The law states that patients who have terminal illnesses, suffer from intractable pain, or are diagnosed with certain debilitating conditions can legally use medical pot if it helps relieve symptoms of the disease unrelieved by standard medications.

The following conditions are treated as qualifying:

  • cancer;
  • multiple sclerosis;
  • epilepsy/spasticity disorders/seizures;
  • glaucoma;
  • Crohn's disease;
  • traumatic brain injury;
  • hepatitis C;
  • chronic renal failure;
  • post-traumatic stress disorder;
  • wasting syndrome;
  • anorexia.

Licensed therapists can approve other diseases as qualifying if they result in persistent pain, nausea, vomiting, muscle spasms, cramping, etc.

Mental health conditions such as severe depression, bipolar disorder, and anxiety are not considered as eligible and don’t qualify for MMJ use.

Patient qualifications

Patients 18 and older can register in the MMJ program if they are diagnosed with a qualifying condition. Only Washington residents can participate in the program. The best variant is to establish a bona fide relationship with your therapist so that the doctor can provide your follow-up treatment and care.

Patient registry process

To get an MMJ card, patients should follow the following steps as explained on the governmental website:

  • to get an authorization form from a licensed physician who is eligible to confirm a qualifying disease and legally recommend cannabis therapy;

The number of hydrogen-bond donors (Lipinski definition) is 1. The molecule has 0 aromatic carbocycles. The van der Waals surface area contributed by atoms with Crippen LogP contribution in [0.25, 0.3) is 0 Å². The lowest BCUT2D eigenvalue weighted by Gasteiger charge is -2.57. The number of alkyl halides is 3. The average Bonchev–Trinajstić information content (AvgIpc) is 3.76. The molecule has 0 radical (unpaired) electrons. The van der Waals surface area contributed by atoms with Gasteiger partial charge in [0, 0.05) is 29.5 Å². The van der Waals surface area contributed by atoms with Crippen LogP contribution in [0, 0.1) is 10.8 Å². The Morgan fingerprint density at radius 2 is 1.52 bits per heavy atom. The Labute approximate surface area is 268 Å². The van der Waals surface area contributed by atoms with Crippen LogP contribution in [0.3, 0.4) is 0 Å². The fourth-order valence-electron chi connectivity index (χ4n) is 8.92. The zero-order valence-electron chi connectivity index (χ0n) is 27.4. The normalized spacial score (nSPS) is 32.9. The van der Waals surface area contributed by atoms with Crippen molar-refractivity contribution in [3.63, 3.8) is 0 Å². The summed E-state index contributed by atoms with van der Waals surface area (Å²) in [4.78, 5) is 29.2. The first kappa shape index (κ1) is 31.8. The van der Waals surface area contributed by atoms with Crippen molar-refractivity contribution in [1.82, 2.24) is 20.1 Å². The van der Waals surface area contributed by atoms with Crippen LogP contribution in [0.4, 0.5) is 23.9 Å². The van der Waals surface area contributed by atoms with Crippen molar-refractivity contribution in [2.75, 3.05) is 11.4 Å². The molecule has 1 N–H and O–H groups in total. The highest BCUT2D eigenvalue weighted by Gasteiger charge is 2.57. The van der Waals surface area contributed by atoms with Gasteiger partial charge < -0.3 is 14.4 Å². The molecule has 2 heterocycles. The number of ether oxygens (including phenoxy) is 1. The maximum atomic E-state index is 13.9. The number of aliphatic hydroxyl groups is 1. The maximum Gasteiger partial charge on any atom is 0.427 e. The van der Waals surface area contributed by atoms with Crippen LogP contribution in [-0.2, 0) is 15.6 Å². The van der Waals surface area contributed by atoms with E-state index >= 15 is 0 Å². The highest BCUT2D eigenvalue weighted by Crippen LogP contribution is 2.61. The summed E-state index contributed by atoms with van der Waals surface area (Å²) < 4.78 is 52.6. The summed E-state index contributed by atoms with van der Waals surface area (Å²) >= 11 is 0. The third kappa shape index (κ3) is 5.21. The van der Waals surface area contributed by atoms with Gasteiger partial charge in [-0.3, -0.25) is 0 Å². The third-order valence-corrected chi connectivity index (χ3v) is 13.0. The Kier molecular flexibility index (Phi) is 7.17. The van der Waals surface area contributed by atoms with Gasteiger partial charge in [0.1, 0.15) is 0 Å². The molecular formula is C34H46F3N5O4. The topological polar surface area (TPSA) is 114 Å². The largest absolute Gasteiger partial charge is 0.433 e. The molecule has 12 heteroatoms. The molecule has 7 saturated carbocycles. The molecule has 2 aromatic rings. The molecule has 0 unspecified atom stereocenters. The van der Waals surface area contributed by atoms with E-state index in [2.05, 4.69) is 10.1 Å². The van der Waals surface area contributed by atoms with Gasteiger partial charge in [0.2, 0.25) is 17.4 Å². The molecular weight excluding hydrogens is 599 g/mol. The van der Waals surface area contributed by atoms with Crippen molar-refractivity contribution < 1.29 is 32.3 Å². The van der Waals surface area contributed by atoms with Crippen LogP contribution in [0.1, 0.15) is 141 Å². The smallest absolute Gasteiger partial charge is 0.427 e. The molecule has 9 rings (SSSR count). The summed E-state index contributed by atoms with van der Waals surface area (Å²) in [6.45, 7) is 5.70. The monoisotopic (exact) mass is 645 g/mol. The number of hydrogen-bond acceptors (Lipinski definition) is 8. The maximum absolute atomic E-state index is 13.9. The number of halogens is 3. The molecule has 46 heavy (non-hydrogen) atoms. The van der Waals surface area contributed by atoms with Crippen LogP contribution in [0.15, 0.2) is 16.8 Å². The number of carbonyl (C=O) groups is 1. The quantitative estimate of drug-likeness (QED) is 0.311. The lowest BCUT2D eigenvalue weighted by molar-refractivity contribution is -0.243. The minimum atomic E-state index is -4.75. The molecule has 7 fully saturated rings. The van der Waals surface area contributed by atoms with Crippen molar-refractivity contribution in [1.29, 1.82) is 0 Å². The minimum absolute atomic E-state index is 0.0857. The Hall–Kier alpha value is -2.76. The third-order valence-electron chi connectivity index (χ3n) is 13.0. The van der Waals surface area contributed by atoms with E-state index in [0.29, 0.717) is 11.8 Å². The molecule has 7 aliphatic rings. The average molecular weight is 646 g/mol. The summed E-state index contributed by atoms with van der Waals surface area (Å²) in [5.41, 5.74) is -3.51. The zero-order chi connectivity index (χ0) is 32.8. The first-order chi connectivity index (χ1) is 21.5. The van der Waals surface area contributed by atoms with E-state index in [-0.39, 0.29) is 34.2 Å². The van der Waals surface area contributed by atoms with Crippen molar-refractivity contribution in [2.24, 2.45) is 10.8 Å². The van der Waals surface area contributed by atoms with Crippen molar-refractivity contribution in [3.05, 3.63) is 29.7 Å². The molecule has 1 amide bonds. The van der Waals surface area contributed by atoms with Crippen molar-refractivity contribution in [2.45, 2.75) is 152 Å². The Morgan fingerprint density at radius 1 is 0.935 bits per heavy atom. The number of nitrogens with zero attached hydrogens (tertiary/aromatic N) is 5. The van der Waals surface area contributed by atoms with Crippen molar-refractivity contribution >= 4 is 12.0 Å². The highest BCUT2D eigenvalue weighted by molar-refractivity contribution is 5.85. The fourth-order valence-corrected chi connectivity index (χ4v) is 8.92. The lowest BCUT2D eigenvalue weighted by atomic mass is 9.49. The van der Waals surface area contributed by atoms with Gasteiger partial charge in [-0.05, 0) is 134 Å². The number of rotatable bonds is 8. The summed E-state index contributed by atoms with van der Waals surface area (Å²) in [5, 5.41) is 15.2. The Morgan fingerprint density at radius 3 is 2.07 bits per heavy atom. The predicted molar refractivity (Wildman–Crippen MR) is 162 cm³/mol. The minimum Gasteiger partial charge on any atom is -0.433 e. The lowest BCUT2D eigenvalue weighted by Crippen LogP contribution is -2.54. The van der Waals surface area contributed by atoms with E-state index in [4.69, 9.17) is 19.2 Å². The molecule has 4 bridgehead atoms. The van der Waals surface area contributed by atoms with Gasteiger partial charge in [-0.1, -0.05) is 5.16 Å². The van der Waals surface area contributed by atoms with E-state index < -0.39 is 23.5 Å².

• to register with the state MMJ authorization database. If patients need help in the registry process, they can give a call or assign an appointment with a certified consultant;
  • to bring a filled-out registration form with a current ID card to the nearest medically-endorsed cannabis store so that a certified consultant can add your personal information to the database;
  • to receive an MMJ card from a state medically-endorsed cannabis retailer. A $1 fee is required to issue the card.

The cards are valid for 1 year for adult patients and 6 months for minors. Also, health care providers can indicate an earlier expiration date.

Caregiver qualifications

Minors and adult patients who need help in cannabis use can designate a caregiver. These individuals will be authorized to purchase and grow cannabis for patients. To be a caregiver, individuals should reside in Washington and be at least 21 years old. Designated providers can serve only 1 patient at a time. They should register with the MMJ program and receive a caregiver recognition card. After the registration process, they will be entered into the MMJ database.